At its heart, MATLAB® is a big calculator. To calculate something simply type it in at the "command prompt" and press Enter. Thus, to calculate 1 + 1 we type it in and press Enter. The screen should show:

`>> 1+1 ans = 2`

meaning that the answer is 2.

**Exercise 1.** *Run MATLAB, find the command window and the blinking cursor. Find the answer to the following arithmetic problems:*

- \(1234+4321=?\)
- \(104-765=?\)
- \(47*33=?\)
- \(3^4=?\)
*(The operator for "power" is the circumflex ^, usually found by pressing*Shift ⇑ 6 -
*How far is*\(19^2\)*from its approximation*\(20^2-2*20\)*(Remember that*\((a-b)^2=a^2-2ab+b^2\),*thus the answer should be*±1*)* -
*Find an approximation to*1/73 -
*Find an approximation to*\(\sqrt{31}\)*(while you can of course use the fact that \(\sqrt{x}=x^{0.5}\), you can also "look for" a dedicated function square root by learning how to use the*`lookfor`

*command....)* -
*If you get 5% interest-rate (yearly) on a loan, compounded monthly, and you start with $1000, how much money will you have after 20 years? (don't be confused by an answer of the form*`2.7e3`

*which simply means*\(2.7\times10^3\)*)* *If two sides of a right triangle have lengths 31 and 45, what is the length of the hypotenuse?*

You may have noticed in the exercises that the answer is only given with 5 digits of accuracy (at most). For example, we can ask MATLAB for the value of \(\pi\) and get:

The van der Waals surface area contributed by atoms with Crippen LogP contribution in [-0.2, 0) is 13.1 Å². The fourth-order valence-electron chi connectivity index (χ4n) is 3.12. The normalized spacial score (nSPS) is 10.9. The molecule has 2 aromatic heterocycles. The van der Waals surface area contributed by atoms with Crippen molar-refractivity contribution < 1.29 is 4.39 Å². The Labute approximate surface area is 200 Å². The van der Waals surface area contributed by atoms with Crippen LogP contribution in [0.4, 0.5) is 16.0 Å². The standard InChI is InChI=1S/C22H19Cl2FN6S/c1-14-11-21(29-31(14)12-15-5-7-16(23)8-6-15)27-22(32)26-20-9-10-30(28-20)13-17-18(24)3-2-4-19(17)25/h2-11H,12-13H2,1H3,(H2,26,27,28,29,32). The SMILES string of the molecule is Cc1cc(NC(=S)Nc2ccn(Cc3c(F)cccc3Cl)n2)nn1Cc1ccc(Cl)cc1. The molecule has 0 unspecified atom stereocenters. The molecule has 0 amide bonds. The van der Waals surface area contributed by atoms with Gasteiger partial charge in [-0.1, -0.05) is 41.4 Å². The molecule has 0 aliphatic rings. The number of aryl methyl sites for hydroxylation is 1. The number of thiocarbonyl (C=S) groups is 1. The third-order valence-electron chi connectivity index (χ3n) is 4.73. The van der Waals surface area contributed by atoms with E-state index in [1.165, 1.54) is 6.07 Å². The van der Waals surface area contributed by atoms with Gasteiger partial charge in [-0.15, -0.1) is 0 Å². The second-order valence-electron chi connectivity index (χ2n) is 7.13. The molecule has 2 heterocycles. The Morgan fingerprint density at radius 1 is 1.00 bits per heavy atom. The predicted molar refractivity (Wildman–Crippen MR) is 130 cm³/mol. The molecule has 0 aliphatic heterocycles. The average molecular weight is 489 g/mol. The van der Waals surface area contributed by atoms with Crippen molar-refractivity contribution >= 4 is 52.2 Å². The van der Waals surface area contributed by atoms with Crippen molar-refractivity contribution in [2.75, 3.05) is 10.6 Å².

```
>> pi
ans =
3.1416
```

*Internally*, MATLAB keeps a 16 (more-or-less) digit version of the number it shows us, but to keep things orderly, it only displays the answer rounded to show 5 digits (by default). We can change this by issuing a command:

```
>> format long
>> pi
ans =
3.141592653589793
```

We can see this, by subtracting part of \(\pi\) from `ans`

, which always holds the full, unrounded answer to the previous, unassigned expression:

```
>> format short
>> pi
ans =
3.1416
>> ans-3.1415
ans =
9.2654e-05
>> ans - 9.2653e-5
ans =
5.8979e-10
```

**Exercise 2.** *Remember the cosine rule?* \(c^2=a^2+b^2-2a b\, \cos(\theta)\).* Find the length of the hypotenuse of a triangle with angle 30 ^{ο}, and sides with lengths 10 and 20. The* MATLAB

*trigonometric functions*(cos, sin, tan)

*use radians, so you will need to convert using \(\pi\).*

For guided practice and further exploration of how to use the command prompt, watch Video Lecture 2: The Command Prompt.